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Culinary Career Crossroads, need advise please

post #1 of 4
Thread Starter 
I am at a crossroads in my career:
I am 29 years old and have been self taught for the most part. A few Sous Chef I have worked for have taken a liking to me bc of my passion of the art and taught me too.
I am currently in New Orleans and have been extended a job offer at arguably the best restaraunt in town, the same place Emeril Lagasse gained him fame as an executive chef.
So, to cut the fat and get to it; does job experience at a nationally recognize restaraunt hold the same value as a culinary degree bc in the past a degree has been the only thing holding me back from advancing.
post #2 of 4

Depends on what you want to do. No one ever asked to see my "papers" My resume always spoke for it's self.

EXPERIENCE in a well known establishment does wonders for advancement, just make sure that you can back it up in your performance.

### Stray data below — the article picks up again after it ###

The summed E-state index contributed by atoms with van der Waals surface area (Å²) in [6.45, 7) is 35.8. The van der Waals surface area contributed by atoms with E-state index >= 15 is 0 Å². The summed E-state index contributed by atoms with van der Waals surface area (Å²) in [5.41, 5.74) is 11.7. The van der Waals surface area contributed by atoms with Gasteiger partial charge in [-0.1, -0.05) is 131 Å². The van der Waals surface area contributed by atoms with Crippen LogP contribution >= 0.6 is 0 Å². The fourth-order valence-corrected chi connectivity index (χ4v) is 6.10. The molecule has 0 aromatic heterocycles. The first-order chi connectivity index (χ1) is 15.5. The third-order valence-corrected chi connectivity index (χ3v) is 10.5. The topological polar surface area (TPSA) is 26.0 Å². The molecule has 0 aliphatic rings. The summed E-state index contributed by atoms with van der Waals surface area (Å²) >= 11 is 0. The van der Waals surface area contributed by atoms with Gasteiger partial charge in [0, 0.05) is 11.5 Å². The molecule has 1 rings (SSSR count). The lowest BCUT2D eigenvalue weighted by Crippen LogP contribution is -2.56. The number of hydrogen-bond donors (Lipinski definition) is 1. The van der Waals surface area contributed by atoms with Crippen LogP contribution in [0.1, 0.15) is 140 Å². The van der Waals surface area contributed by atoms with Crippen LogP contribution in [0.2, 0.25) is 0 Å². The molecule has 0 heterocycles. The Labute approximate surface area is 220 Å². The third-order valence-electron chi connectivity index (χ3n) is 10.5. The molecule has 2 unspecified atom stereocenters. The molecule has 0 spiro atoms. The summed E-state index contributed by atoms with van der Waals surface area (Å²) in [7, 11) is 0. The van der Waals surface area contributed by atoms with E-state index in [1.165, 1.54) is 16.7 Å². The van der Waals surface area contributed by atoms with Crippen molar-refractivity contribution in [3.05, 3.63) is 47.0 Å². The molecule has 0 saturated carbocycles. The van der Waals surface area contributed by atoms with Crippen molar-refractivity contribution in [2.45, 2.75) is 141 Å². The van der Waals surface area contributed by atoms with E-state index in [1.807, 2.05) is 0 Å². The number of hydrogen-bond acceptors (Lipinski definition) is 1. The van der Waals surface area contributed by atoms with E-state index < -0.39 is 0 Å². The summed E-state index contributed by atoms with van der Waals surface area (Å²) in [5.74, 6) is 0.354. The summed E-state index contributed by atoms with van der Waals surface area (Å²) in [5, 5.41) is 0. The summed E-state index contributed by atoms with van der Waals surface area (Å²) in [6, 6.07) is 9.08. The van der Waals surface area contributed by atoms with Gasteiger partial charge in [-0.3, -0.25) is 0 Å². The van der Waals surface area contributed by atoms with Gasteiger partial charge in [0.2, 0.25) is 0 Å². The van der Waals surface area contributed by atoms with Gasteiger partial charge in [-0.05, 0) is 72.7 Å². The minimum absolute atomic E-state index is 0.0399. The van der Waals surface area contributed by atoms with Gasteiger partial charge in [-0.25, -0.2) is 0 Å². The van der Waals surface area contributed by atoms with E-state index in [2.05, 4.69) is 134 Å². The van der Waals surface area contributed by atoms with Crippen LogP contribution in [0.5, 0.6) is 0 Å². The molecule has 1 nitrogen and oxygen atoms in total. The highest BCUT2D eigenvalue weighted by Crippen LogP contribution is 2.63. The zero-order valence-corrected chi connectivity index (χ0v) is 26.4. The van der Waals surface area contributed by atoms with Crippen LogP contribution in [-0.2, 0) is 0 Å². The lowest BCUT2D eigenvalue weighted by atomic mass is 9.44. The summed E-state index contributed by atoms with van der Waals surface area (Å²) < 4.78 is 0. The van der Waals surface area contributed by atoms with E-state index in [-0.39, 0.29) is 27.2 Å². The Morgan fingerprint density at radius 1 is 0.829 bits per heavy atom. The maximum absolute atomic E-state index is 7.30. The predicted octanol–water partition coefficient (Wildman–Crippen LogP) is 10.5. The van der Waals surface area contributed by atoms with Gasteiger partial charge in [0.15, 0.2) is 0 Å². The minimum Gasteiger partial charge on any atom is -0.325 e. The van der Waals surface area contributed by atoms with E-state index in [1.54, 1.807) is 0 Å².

I hired a guy one time that had worked for Wolfgang Puck at Spago, he walked out half way through the day.

 

If you can get your foot in the door at CP ? there should be plenty of room to grow, that could be your jump off point in a couple of years for something bigger & better.

post #3 of 4

I agree with Chef Bubba.  Even though I have a degree, you still need to back up your degree with the ability to cook.  I've hired both degreed chefs and non-degreed and some work out and some don't in both categories.  And also, some of my best mentors never set foot in a cooking school.  It sounds like you are doing the right thing by working alongside some good professionals that will teach you and share methods.  Sounds like a fantastic opportunity for you at this new place.

post #4 of 4

Sir, your passion will be a very valuable tool. One thing that might help you even more is to take every bit of information all your mentors, chefs, and experienced cooks will give you. Don't be afraid to really squeeze knowledge from the people you work with. Treat your job as such, but exceed it in all ways you can. Do your job like the position you desire. One way to prevent being stagnant in growth is to treat everyday at work like a day at culinary school and over the years you will gain so many hardknock degrees. Take notes, listen, use that passion to fuel your desire to advance with experience and practical knowledge. Pick up a couple of GOOD business management books or maybe a community college certification class, they should pay for themselves over time. Shoot for the stars and embrace failures and mistakes with respect.

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